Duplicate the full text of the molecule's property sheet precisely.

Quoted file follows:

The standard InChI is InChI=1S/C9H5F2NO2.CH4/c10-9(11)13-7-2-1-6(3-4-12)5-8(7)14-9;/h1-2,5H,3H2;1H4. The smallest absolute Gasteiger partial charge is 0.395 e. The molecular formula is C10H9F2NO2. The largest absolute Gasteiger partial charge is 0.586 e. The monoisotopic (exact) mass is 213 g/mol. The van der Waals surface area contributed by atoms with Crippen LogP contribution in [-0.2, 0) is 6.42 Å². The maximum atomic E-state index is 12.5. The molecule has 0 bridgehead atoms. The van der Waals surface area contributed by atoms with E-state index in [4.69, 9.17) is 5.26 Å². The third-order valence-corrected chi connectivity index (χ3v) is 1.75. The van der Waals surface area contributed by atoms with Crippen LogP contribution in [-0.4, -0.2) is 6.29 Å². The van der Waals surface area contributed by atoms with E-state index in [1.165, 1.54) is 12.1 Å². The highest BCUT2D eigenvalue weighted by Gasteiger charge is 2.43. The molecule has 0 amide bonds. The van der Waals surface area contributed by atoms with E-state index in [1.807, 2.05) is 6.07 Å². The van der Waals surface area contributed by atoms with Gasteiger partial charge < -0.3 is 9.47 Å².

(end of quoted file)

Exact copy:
The standard InChI is InChI=1S/C9H5F2NO2.CH4/c10-9(11)13-7-2-1-6(3-4-12)5-8(7)14-9;/h1-2,5H,3H2;1H4. The smallest absolute Gasteiger partial charge is 0.395 e. The molecular formula is C10H9F2NO2. The largest absolute Gasteiger partial charge is 0.586 e. The monoisotopic (exact) mass is 213 g/mol. The van der Waals surface area contributed by atoms with Crippen LogP contribution in [-0.2, 0) is 6.42 Å². The maximum atomic E-state index is 12.5. The molecule has 0 bridgehead atoms. The van der Waals surface area contributed by atoms with E-state index in [4.69, 9.17) is 5.26 Å². The third-order valence-corrected chi connectivity index (χ3v) is 1.75. The van der Waals surface area contributed by atoms with Crippen LogP contribution in [-0.4, -0.2) is 6.29 Å². The van der Waals surface area contributed by atoms with E-state index in [1.165, 1.54) is 12.1 Å². The highest BCUT2D eigenvalue weighted by Gasteiger charge is 2.43. The molecule has 0 amide bonds. The van der Waals surface area contributed by atoms with E-state index in [1.807, 2.05) is 6.07 Å². The van der Waals surface area contributed by atoms with Gasteiger partial charge < -0.3 is 9.47 Å².